Display Unplugs From Processor Board. The Trimpot Adjusts the Display Contrast.
I am really surprised how well it works. It runs on a 9v battery. There are three available connection points (pins 1-2 are connected, as are pins 4-5 on the socket) marked T1, T2 and T3. For 2-terminal devices use any two connections, and for transistors use all three. You do not need to know diode or transistor lead configurations for the test – it finds them for you. SMD pads are available on the main board itself for testing surface mount components.
When a device is connected and the test button pressed, the display initially shows the battery voltage. After a short time the display will show a symbol of the component and the assignment of the pin numbers in accordance with the way you have the part connected.… Read the rest
Allows Visual Monitoring of Degassing and Casting Operations
See What’s Going On Inside Under Pressure or Vacuum
Right or wrong, and subject to controversy, these are the general steps that can help produce bubble-free parts or molds using resin or silicone rubber:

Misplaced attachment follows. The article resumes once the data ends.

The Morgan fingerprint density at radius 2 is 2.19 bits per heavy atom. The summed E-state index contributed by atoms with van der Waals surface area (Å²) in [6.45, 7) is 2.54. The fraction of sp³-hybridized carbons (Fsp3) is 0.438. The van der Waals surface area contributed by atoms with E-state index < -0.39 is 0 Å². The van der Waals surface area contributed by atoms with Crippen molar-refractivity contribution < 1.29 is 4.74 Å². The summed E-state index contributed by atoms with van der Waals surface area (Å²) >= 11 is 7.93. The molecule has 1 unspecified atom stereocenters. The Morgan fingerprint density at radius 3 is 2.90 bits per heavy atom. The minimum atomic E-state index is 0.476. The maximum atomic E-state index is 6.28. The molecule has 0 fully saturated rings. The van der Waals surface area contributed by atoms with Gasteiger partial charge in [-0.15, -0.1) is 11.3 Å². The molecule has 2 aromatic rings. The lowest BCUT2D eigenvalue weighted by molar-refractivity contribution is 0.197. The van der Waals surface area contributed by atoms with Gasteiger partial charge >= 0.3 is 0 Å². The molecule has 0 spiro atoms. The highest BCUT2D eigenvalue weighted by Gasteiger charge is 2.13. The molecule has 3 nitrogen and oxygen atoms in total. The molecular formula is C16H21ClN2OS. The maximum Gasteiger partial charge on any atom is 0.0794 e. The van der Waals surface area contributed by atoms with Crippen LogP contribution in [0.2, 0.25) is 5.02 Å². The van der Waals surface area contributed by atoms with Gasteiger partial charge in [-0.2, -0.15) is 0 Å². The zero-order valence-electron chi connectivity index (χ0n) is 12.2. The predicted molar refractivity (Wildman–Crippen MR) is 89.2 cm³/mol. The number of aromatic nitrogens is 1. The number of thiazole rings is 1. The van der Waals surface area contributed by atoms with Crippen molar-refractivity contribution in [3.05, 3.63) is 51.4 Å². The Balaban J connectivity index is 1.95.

Measure out the two parts of the casting/molding material
Mix any pigments or additives with one part of the resin or rubber, usually recommended by the manufacturer
Optionally degas the components now – before combining – to minimize entrapped air or moisture. Do not over-pump below material’s vapor pressure, or you will create a nearly endless supply of new bubbles..
Prepare to work quickly once the materials are mixed in the next step. The clock will be ticking…
Thoroughly mix the two parts together, stirring and scraping the side walls. Transfer the mix to a new container if desired to minimize unmixed pockets of material.